On Monday, April 22, 2013 10:23:04 PM UTC-4, Russell Standish wrote:
> On Mon, Apr 22, 2013 at 08:06:29PM +0200, Telmo Menezes wrote:
> > > A quote from someone on Facebook. Any comments?
> > >
> > > "Computers can only do computations for rational numbers, not for real
> numbers. Every number in a computer is represented as rational. No computer
> can represent pi or any other real number... So even when consciousness can
> be explained by computations, no computer can actually simulate it."
> > Of course it can, the same way it represents the letter A, as some
> sequence of bits. And it can perform symbolic computations with it. It can
> calculate pi/2 + pi/2 = pi and so on.
> To expand a bit on Telmo's comment, the computer represents pi, e,
> sqrt(2) and so on as a set of properties, or algorithms. Computers can
> happily compute exactly with any computable number (which are of
> measure zero in the reals). They cannot represent nondescribable
> numbers, and cannot compute with noncomputable numbers (such as
> Chaitin's Omega).
> Also, computers do not compute with rational numbers, they compute
> with integers (often of fixed word size, but that restriction can
> easily be lifted, at the cost of performance). Rational numbers can
> obviously be represented as a pair of integers. What are called "real"
> numbers in some computer languages, or more accurately "float" numbers
> in other computer languages, are actually integers that have been
> mapped in a non-uniform way onto subsets of the real number
> line. Their properties are such that they efficiently generate
> adequate approximations to continuous mathematical models. There is a
> whole branch of mathematics devoted to determining what "adequate"
> means in this context.
I think there are some clues there as to why computation can never generate
awareness. While a computer can approximate the reals to an arbitrary
degree of precision, we must delimit that degree programmatically. A
machine has no preference about what is adequate, and can compute decimal
places for a thousand years without coming any closer to conceiving of the
particular significance of pi to circle geometry.
I'll paste the next comment from the OP of the first. I think it's
interesting that he also has noticed the connection between biological
origins in the single cell and non-computability, but he is looking at it
from QM perspective. My view is to focus on the single cell origin as a
single autopoietic event origin...an event which lasts an entire lifetime.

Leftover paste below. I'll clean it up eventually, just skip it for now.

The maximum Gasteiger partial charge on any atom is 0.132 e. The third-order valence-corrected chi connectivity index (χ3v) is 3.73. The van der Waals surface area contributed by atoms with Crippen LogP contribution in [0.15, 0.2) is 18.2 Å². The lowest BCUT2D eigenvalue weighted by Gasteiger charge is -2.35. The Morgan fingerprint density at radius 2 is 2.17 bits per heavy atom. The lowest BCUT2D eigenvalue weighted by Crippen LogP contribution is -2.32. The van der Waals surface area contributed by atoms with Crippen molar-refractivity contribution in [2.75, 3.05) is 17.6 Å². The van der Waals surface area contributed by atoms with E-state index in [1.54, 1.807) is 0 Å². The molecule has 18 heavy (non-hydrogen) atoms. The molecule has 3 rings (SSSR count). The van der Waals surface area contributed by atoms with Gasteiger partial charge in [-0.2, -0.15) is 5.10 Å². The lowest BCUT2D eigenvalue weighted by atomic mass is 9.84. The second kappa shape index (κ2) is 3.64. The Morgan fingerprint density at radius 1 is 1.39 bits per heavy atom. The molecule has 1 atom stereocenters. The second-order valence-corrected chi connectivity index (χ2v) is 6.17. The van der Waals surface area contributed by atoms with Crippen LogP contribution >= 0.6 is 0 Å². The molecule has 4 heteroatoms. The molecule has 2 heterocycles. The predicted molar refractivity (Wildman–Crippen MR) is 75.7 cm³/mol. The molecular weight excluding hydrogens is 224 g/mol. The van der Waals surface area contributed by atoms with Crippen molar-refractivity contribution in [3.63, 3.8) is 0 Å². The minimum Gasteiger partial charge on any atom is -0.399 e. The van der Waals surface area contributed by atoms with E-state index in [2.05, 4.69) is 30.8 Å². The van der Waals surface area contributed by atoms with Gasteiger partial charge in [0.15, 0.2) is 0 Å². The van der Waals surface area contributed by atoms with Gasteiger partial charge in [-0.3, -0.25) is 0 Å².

"If you think about your own vision, you can see millions of pixels
> constantly, you are aware of the full picture, but a computer can't do
> that, the cpu can only know about 32 or 64 pixels, eventually multiplied by
> number of kernels, but it see them as single bit's so in reality the can't
> be conscious of a full picture, not even of the full color at a single
> This is simply a HW problem you can't get around with the current
> technology. With Quantum Computing it may be possible to make large models
> where all pixels are part of one structure build on entanglement.
> Man comes from a single cell and that means that entanglement could bind
> the cells together, icluding our cells dedicated to building the internal
> cinema. But it is still not enough to create the necessary understanding of
> the picture.
> Gödels theorem states than there are problems that are unsolvable within
> the system, that you need something from without the system, and computers
> are fully within the system and as man can solve these problems he must
> have something from without this system. This understanding you wouldn't
> get if you don't use Gödels theorem, so you put fences up and around you
> hindering your expansion of your understanding.
> BTW I am a computer scientist educated at Datalogical Institute at the
> University of Copenhagen, and have worked with Artificial Intelligence,
> Numerical Analysis and Combinatorial Optimization, all ways to bring pseudo
> intelligence to computers."
> Prof Russell Standish Phone 0425 253119 (mobile)
> Principal, High Performance Coders
> University of New South Wales http://www.hpcoders.com.au
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